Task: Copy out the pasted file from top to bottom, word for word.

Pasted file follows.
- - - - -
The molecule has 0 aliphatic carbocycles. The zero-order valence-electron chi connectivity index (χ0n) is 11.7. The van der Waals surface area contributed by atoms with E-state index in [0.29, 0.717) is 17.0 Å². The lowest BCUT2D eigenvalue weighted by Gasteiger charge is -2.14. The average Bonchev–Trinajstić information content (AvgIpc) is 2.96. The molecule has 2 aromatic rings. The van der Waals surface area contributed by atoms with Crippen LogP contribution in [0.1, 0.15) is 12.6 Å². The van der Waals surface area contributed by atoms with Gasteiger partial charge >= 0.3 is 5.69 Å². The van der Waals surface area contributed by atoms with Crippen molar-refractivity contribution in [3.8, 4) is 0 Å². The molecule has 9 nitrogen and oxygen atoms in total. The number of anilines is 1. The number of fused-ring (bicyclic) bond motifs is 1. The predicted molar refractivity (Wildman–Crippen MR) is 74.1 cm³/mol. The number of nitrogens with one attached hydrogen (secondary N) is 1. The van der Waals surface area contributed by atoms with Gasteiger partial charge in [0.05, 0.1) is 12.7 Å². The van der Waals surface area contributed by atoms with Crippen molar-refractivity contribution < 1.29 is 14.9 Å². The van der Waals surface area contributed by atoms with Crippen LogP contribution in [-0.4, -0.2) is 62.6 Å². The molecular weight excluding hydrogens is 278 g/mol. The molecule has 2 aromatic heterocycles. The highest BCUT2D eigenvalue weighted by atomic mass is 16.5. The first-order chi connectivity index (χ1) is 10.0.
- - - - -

The molecule has 0 aliphatic carbocycles. The zero-order valence-electron chi connectivity index (χ0n) is 11.7. The van der Waals surface area contributed by atoms with E-state index in [0.29, 0.717) is 17.0 Å². The lowest BCUT2D eigenvalue weighted by Gasteiger charge is -2.14. The average Bonchev–Trinajstić information content (AvgIpc) is 2.96. The molecule has 2 aromatic rings. The van der Waals surface area contributed by atoms with Crippen LogP contribution in [0.1, 0.15) is 12.6 Å². The van der Waals surface area contributed by atoms with Gasteiger partial charge >= 0.3 is 5.69 Å². The van der Waals surface area contributed by atoms with Crippen molar-refractivity contribution in [3.8, 4) is 0 Å². The molecule has 9 nitrogen and oxygen atoms in total. The number of anilines is 1. The number of fused-ring (bicyclic) bond motifs is 1. The predicted molar refractivity (Wildman–Crippen MR) is 74.1 cm³/mol. The number of nitrogens with one attached hydrogen (secondary N) is 1. The van der Waals surface area contributed by atoms with Gasteiger partial charge in [0.05, 0.1) is 12.7 Å². The van der Waals surface area contributed by atoms with Crippen molar-refractivity contribution < 1.29 is 14.9 Å². The van der Waals surface area contributed by atoms with Crippen LogP contribution in [-0.4, -0.2) is 62.6 Å². The molecular weight excluding hydrogens is 278 g/mol. The molecule has 2 aromatic heterocycles. The highest BCUT2D eigenvalue weighted by atomic mass is 16.5. The first-order chi connectivity index (χ1) is 10.0.